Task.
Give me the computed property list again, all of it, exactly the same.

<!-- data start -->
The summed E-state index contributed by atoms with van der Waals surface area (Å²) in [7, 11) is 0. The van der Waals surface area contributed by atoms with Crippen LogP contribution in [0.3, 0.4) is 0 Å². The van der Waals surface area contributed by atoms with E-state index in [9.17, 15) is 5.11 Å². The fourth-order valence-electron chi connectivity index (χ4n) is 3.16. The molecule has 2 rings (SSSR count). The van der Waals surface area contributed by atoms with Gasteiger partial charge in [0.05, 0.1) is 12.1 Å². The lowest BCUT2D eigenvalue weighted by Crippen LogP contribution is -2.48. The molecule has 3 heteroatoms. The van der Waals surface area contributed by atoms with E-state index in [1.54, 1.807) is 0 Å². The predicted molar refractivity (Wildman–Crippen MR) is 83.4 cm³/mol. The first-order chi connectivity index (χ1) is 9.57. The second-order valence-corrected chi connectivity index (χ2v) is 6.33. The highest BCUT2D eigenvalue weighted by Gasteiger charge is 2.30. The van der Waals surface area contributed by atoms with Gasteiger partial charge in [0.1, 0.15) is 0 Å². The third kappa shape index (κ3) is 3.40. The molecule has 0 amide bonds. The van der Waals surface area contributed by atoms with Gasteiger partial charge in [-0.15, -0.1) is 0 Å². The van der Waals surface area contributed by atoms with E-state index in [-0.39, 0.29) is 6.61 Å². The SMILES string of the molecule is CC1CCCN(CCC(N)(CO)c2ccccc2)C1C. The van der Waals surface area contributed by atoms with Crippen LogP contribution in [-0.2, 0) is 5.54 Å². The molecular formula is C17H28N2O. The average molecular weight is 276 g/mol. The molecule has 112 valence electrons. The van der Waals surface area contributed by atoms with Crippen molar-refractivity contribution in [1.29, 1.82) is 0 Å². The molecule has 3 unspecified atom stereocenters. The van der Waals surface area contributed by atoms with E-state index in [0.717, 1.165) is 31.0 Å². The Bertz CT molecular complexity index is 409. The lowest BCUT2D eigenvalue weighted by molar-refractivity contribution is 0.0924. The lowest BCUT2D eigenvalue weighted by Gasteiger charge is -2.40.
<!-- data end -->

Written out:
The summed E-state index contributed by atoms with van der Waals surface area (Å²) in [7, 11) is 0. The van der Waals surface area contributed by atoms with Crippen LogP contribution in [0.3, 0.4) is 0 Å². The van der Waals surface area contributed by atoms with E-state index in [9.17, 15) is 5.11 Å². The fourth-order valence-electron chi connectivity index (χ4n) is 3.16. The molecule has 2 rings (SSSR count). The van der Waals surface area contributed by atoms with Gasteiger partial charge in [0.05, 0.1) is 12.1 Å². The lowest BCUT2D eigenvalue weighted by Crippen LogP contribution is -2.48. The molecule has 3 heteroatoms. The van der Waals surface area contributed by atoms with E-state index in [1.54, 1.807) is 0 Å². The predicted molar refractivity (Wildman–Crippen MR) is 83.4 cm³/mol. The first-order chi connectivity index (χ1) is 9.57. The second-order valence-corrected chi connectivity index (χ2v) is 6.33. The highest BCUT2D eigenvalue weighted by Gasteiger charge is 2.30. The van der Waals surface area contributed by atoms with Gasteiger partial charge in [0.1, 0.15) is 0 Å². The third kappa shape index (κ3) is 3.40. The molecule has 0 amide bonds. The van der Waals surface area contributed by atoms with Gasteiger partial charge in [-0.15, -0.1) is 0 Å². The van der Waals surface area contributed by atoms with E-state index in [-0.39, 0.29) is 6.61 Å². The SMILES string of the molecule is CC1CCCN(CCC(N)(CO)c2ccccc2)C1C. The van der Waals surface area contributed by atoms with Crippen LogP contribution in [-0.2, 0) is 5.54 Å². The molecular formula is C17H28N2O. The average molecular weight is 276 g/mol. The molecule has 112 valence electrons. The van der Waals surface area contributed by atoms with Crippen molar-refractivity contribution in [1.29, 1.82) is 0 Å². The molecule has 3 unspecified atom stereocenters. The van der Waals surface area contributed by atoms with E-state index in [0.717, 1.165) is 31.0 Å². The Bertz CT molecular complexity index is 409. The lowest BCUT2D eigenvalue weighted by molar-refractivity contribution is 0.0924. The lowest BCUT2D eigenvalue weighted by Gasteiger charge is -2.40.